How Minnesota Doubled Its Solar Capacity

Read the full story in Governing.

Americans love solar. Almost 9 in 10 adults favor expanding it, according to a survey by the Pew Research Center. But not everyone can put panels on their homes. For one thing, the upfront cost of solar can be prohibitive. For another, some people don’t have the space, or their rooftops may be too shady or may face the wrong direction, or they don’t even own their rooftops because they rent.

That’s where community shared solar comes in. Here’s how it works: Third parties set up solar panels on a parcel of land or rooftop. Households and businesses then share the electricity it produces through subscriptions. Community solar’s primary purpose is to give people access to solar power even if they cannot or prefer not to install it on their property.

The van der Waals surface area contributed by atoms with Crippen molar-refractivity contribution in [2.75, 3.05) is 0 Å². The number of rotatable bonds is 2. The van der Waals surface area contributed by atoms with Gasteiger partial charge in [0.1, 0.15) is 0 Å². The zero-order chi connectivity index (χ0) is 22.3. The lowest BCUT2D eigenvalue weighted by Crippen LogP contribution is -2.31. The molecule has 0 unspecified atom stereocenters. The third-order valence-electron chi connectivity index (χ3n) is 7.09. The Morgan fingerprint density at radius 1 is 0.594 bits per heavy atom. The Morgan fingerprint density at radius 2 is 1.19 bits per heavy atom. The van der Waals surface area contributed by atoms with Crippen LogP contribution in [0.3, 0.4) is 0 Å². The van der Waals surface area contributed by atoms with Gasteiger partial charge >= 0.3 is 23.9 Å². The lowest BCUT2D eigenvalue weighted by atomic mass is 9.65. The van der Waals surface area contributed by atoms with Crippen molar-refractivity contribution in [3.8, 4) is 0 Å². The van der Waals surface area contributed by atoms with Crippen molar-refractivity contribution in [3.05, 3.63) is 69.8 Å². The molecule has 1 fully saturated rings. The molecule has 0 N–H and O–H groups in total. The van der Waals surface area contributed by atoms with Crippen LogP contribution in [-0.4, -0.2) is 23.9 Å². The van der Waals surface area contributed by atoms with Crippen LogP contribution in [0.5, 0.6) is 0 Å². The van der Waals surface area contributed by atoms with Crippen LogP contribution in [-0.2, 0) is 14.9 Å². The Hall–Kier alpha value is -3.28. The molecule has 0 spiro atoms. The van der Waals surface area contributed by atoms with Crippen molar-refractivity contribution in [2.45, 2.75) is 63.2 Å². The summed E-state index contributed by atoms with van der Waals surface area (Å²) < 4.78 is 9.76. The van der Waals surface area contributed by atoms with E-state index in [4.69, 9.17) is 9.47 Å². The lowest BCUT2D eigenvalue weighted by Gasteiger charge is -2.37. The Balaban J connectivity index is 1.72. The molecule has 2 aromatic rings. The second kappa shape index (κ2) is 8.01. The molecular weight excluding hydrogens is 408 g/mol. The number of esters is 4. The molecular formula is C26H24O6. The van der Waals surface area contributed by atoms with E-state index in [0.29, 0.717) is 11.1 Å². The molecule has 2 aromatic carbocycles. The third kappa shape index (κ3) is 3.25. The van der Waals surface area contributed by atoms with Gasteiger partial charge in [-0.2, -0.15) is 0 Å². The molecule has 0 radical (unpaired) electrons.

Author: Laura B.

I'm the Illinois Sustainable Technology Center's Sustainability Information Curator, which is a fancy way of saying embedded librarian. I'm also Executive Director of the Great Lakes Regional Pollution Prevention Roundtable. When not writing for Environmental News Bits, I'm an avid reader. Visit Laura's Reads to see what I'm currently reading.

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